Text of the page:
If, however, France does not agree to a Franco-German alliance, this need not at all overly concern Germany. In 1903, Germany will have enough fleets to take on the Royal Navy, or at the very least will be able to prevent an English advance into mainland Europe.

Germany's first moves are as follows:

Spring 1901

  • F(Kie)-Den
  • A(Ber)-Kie
  • A(Mun)-Ruh

These moves are neutral and do not raise any suspicion. Russia will probably have a fleet in the Gulf of Bothnia, and a sensible England will have ordered a fleet to the North Sea. At this stage, Germany has not committed itself in any direction, and any unexpected attack (like a Russian army in Prussia or Italian army in Tyrolia) can still be thwarted. Assuming all is well, what happens next is:

Autumn 1901

  • F(Den)-SKA
  • A(Kie)-Den
  • A(Ruh)-Hol

Russia will have its northern fleet in Sweden, and will realise with horror that Sweden is about to be taken away. Much depends, it should be noted, on lack of cooperation between Russia and England, and Germany's situation is even better if Austria and Turkey have captured Sevastapol and stopped Russia from capturing Rumania, for it would deny Russia a build, thereby leaving the lone Russian northern fleet without assistance. Meantime, England will have placed an army or fleet in Norway and will probably build a fleet. The situation would be better if England has been denied entry into Norway, and therefore denied a build, by a Russian army in St Petersburg, and Germany should encourage the development of such a situation (whilst at the same time cunningly persuading Austria and Turkey to strike at Russia in the south, which will prevent Russia becoming dominant in the northern theatre). The dynamics of the game in question will greatly determine how far Germany's plan can be taken, but to be aimed at is an Anglo-French war, an Anglo-Russian war, and an Austro-Turkish alliance against Russia. Assuming all has gone well, Germany can build a fleet in Kiel and an army in Munich and proceed accordingly:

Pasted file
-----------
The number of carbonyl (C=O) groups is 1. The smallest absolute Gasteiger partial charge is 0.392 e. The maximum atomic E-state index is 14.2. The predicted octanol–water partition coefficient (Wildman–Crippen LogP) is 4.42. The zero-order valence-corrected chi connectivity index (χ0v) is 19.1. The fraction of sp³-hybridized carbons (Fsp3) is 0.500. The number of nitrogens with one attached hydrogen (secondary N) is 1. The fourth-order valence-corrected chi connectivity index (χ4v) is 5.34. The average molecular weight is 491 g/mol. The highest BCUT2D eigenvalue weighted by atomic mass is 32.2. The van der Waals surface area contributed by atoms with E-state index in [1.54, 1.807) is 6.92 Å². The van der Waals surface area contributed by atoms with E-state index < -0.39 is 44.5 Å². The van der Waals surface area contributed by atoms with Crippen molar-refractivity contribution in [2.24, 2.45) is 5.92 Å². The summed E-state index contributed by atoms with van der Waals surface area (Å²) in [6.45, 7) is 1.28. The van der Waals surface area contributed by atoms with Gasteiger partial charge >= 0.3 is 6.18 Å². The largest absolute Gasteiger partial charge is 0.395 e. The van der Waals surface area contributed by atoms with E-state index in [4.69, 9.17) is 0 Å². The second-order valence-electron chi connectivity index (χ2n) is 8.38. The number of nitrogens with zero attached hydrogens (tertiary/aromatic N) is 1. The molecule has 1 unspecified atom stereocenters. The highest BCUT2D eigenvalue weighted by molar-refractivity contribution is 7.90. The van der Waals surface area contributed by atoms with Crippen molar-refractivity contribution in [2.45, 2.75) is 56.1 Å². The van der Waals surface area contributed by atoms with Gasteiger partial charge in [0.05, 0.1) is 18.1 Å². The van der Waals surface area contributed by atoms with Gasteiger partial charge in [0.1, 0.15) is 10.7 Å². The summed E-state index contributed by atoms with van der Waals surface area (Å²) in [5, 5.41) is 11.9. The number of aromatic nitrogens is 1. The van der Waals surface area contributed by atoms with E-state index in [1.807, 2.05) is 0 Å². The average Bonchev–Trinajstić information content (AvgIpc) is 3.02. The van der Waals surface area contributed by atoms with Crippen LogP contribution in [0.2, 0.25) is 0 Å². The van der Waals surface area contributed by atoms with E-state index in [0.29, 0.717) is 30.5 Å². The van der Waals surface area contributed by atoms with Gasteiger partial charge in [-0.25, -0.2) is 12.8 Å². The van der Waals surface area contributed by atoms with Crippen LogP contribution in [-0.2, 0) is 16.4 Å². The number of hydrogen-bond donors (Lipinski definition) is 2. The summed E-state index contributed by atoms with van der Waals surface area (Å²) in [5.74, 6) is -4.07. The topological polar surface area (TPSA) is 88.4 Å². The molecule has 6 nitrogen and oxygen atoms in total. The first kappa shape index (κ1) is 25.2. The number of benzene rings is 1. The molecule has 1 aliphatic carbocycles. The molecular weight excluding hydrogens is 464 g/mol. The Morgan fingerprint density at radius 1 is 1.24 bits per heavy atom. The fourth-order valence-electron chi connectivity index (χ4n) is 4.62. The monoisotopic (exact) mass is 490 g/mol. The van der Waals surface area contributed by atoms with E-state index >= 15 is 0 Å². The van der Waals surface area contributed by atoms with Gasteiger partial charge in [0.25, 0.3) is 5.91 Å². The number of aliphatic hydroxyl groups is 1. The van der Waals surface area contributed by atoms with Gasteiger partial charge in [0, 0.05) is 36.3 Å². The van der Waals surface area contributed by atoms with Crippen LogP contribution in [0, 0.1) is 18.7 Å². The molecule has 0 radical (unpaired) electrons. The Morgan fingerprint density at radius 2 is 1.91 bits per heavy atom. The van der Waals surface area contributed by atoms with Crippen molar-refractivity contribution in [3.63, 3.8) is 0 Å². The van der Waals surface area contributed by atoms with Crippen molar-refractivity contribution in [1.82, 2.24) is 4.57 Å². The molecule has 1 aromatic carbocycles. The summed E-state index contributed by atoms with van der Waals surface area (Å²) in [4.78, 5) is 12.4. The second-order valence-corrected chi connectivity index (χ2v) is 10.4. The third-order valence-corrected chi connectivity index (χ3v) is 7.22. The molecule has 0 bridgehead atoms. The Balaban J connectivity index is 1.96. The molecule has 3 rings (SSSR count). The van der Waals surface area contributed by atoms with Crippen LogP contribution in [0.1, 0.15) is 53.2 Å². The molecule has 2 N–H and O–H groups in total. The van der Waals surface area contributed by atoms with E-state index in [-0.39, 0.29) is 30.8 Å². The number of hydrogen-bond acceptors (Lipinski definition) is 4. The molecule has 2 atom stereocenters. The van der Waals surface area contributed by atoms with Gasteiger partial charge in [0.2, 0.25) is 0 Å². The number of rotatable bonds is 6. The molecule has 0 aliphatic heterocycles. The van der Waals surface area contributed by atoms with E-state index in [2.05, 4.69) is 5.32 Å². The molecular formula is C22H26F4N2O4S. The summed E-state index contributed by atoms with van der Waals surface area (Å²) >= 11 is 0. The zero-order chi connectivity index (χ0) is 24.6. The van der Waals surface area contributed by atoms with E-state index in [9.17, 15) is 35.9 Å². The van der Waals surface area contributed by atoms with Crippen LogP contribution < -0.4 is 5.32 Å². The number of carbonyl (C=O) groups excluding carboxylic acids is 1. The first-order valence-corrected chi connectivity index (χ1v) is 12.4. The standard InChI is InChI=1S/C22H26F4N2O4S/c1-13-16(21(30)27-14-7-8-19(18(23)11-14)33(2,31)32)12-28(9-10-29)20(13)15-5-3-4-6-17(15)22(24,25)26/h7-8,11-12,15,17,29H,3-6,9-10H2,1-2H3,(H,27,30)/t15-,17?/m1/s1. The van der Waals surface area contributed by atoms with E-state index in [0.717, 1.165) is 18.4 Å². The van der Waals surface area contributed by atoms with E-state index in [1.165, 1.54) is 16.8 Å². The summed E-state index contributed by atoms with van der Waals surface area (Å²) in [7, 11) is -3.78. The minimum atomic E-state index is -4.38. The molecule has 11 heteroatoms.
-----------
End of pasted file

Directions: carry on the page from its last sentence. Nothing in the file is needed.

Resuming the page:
Spring 1902

  • A(Den)-Swe
  • F(SKA) S A(Den)-Swe
  • F(Kie)-BAL
  • A(Mun)-Ruh
  • A(Hol) Stands

As stated, a great deal depends on England's attitude to the Russian. Distrust between these two powers is desirable from the German perspective, so the Kaiser must work vigorously in the diplomatic field towards this end. The fleet in Sweden must be without English support. This will ensure its dislodgement when Germany attacks it. The movement of a German fleet to the Baltic Sea is designed to prevent a Russian retreat to that sea zone, for such a retreat would threaten Berlin. Indeed, the execution of this plan requires that neither Munich nor Berlin is threatened. Should such a threat exist, Germany should take appropriate defensive measures, in which case a focus on the army's growth might become a priority. But seldom does Germany face this situation as early as 1902. It will also be noted that Germany has temporarily left Denmark open. This entails some risk, for England could simultaneously steam a fleet in there. Should this occur, Germany would most likely have to use its three northern units to retake Denmark, and Kiel would need to be covered to prevent an English retreat to that territory. This, naturally, would result in a postponement of Germany's naval ambitions.